ABSTRACT: To evaluate the anaesthetic death risk for dogs and cats in a French private practice. Observational cohort study. All small animals anesthetized at the Centre Hospitalier Vétérinaire des Cordeliers between April 15th, 2008 and April 15th, 2010. General anaesthesia was defined as a drug-induced unconsciousness characterised by a controlled and reversible depression of the central nervous system and analgesia, sufficient to allow endotracheal intubation. Patient outcome (alive or dead) was assessed at the end of anaesthesia defined as the meeting point of the return of consciousness, rectal temperature >36 °C and ability to maintain sternal recumbency. Death occurring during anaesthesia was recorded. Relationship between anaesthetic death and ASA status, species, age, nature of the procedure, anaesthetic protocol and occurrence of epidural administration of a combination of morphine and bupivacaine were analysed. During the study period 3546 animals underwent general anaesthesia. The overall death rate in the present study was 1.35% (48 in 3546, 95% CI 0.96-1.75). The death rate of healthy animals (ASA 1 and 2) was 0.12% (3 in 2602 95% CI 0.02-0.34). For sick animals (ASA status 3 and over), the overall death rate was 4.77% (45 in 944 95% CI 3.36-6.18). The death rates in the ASA 3, 4 and 5 categories were 2.90%, 7.58% and 17.33%, respectively. The main factor associated with increased odds of anaesthetic death in ASA categories 3 and over was poor health status (ASA physical status classification). The nature of the procedure the patient underwent and epidural administration of a combination of morphine and bupivacaine were not correlated with the occurrence of death during anaesthesia. Neither species nor age effects were detected. Specific factors were associated with increased odds of anaesthetic death, especially poor health status. Efforts must be directed towards thorough preoperative patient evaluation and improvement of clinical conditions if possible. Identification of risk factors before anaesthesia should lead to increased surveillance by trained staff. This could result in better outcomes.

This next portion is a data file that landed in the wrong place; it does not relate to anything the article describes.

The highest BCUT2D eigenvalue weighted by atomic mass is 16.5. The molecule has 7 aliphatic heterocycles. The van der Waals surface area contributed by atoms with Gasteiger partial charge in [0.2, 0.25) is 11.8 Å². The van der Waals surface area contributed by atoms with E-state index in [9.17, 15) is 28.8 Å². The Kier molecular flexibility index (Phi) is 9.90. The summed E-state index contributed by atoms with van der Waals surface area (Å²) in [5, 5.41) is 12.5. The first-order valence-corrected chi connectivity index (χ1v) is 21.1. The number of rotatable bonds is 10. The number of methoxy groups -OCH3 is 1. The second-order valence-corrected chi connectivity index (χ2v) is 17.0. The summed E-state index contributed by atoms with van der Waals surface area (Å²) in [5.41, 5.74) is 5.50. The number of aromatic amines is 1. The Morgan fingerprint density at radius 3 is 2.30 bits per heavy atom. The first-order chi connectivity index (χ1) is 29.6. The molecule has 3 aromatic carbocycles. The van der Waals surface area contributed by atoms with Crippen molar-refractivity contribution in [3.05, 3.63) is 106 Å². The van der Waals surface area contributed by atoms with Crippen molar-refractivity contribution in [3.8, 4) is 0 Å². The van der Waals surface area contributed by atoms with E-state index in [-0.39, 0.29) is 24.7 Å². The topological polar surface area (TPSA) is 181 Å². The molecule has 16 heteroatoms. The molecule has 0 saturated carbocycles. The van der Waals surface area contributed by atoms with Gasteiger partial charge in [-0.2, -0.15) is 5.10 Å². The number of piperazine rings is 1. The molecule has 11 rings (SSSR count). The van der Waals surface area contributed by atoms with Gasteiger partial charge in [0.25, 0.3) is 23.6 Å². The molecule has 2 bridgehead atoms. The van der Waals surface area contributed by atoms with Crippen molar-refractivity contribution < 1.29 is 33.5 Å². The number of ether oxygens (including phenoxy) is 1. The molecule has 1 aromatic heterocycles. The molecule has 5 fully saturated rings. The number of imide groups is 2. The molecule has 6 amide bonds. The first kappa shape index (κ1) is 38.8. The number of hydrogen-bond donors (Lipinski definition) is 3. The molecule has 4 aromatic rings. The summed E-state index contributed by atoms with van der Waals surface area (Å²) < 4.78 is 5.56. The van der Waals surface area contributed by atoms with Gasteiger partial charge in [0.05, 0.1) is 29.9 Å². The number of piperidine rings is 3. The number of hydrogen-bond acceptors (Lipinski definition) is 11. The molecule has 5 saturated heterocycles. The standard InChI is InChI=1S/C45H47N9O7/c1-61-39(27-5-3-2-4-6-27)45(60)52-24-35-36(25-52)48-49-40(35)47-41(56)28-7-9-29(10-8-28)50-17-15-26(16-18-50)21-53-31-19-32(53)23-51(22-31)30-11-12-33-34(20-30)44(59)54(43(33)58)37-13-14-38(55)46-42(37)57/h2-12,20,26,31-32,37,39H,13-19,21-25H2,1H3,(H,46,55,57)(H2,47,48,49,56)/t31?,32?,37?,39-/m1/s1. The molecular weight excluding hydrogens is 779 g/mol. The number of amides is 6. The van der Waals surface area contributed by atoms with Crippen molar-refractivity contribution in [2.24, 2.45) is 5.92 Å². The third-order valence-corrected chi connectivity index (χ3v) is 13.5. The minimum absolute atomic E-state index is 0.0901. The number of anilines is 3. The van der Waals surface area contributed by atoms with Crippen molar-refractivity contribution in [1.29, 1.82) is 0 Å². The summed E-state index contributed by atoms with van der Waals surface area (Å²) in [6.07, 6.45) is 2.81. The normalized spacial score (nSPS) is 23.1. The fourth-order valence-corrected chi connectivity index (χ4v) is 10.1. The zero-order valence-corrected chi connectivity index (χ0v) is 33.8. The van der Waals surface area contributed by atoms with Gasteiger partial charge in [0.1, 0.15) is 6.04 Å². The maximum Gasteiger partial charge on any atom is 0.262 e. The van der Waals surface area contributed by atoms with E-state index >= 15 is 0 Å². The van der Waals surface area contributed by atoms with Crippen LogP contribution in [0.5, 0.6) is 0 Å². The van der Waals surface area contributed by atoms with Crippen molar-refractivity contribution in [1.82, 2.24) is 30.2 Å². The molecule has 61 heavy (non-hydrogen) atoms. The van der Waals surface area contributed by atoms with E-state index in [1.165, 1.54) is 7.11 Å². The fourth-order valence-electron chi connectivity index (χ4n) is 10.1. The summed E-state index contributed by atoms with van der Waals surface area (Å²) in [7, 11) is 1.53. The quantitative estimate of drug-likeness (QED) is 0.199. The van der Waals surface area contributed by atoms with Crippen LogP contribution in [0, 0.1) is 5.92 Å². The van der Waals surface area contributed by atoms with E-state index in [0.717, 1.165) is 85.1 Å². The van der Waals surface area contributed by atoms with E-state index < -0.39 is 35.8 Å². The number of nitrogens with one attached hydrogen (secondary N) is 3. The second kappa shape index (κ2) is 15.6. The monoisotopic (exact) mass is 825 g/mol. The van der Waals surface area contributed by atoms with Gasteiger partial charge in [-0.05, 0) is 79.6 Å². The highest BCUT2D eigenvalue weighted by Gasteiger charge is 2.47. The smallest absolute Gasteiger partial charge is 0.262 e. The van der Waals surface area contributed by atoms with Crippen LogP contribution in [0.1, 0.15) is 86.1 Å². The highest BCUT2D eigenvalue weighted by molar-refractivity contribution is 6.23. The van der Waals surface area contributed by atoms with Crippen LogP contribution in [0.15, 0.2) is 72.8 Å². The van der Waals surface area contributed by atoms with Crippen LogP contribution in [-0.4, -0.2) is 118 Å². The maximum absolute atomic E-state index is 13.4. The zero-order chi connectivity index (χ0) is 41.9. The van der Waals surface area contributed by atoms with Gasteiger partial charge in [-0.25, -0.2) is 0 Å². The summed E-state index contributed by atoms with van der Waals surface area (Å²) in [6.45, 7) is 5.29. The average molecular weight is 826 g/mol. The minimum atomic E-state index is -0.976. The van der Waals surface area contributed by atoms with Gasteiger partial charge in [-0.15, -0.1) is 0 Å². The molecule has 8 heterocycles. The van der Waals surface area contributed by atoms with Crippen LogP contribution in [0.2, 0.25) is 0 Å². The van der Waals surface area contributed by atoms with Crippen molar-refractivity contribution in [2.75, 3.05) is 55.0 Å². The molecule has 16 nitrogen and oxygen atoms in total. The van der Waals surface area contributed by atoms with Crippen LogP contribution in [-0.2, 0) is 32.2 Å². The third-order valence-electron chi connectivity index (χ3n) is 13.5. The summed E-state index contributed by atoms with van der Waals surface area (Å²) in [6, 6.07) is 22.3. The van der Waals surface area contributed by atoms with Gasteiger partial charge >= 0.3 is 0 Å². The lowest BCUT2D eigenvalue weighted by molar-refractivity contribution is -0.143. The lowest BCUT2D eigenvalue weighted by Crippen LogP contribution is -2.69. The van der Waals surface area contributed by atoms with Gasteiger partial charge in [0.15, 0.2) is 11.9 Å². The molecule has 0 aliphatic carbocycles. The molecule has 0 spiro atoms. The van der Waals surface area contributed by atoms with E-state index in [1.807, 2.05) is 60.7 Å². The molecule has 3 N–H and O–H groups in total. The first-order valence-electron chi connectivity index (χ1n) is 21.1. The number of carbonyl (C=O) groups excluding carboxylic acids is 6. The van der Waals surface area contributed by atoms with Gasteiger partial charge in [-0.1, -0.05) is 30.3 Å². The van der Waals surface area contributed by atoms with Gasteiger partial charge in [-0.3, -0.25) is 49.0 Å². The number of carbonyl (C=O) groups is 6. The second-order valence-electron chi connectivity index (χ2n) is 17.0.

Veterinary Anaesthesia and Analgesia 01/2012; 39(1):59-68. DOI:10.1111/j.1467-2995.2011.00686.x · 1.78 Impact Factor